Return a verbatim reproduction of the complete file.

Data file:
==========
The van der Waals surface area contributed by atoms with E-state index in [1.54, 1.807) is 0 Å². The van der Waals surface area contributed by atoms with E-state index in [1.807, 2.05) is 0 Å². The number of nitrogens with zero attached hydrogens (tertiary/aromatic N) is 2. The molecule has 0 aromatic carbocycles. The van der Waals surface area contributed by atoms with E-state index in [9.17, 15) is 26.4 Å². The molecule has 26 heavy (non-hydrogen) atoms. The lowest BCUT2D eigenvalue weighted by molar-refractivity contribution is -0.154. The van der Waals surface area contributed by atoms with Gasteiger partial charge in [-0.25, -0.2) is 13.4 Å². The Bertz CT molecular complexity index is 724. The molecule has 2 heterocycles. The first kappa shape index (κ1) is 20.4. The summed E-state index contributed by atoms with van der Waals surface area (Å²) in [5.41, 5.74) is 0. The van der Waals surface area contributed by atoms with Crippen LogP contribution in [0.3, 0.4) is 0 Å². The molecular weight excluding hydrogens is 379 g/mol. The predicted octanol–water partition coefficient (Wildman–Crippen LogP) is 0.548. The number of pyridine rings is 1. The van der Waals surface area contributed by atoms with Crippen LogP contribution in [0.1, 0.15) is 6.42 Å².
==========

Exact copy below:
The van der Waals surface area contributed by atoms with E-state index in [1.54, 1.807) is 0 Å². The van der Waals surface area contributed by atoms with E-state index in [1.807, 2.05) is 0 Å². The number of nitrogens with zero attached hydrogens (tertiary/aromatic N) is 2. The molecule has 0 aromatic carbocycles. The van der Waals surface area contributed by atoms with E-state index in [9.17, 15) is 26.4 Å². The molecule has 26 heavy (non-hydrogen) atoms. The lowest BCUT2D eigenvalue weighted by molar-refractivity contribution is -0.154. The van der Waals surface area contributed by atoms with Gasteiger partial charge in [-0.25, -0.2) is 13.4 Å². The Bertz CT molecular complexity index is 724. The molecule has 2 heterocycles. The first kappa shape index (κ1) is 20.4. The summed E-state index contributed by atoms with van der Waals surface area (Å²) in [5.41, 5.74) is 0. The van der Waals surface area contributed by atoms with Crippen LogP contribution in [0.3, 0.4) is 0 Å². The molecular weight excluding hydrogens is 379 g/mol. The predicted octanol–water partition coefficient (Wildman–Crippen LogP) is 0.548. The number of pyridine rings is 1. The van der Waals surface area contributed by atoms with Crippen LogP contribution in [0.1, 0.15) is 6.42 Å².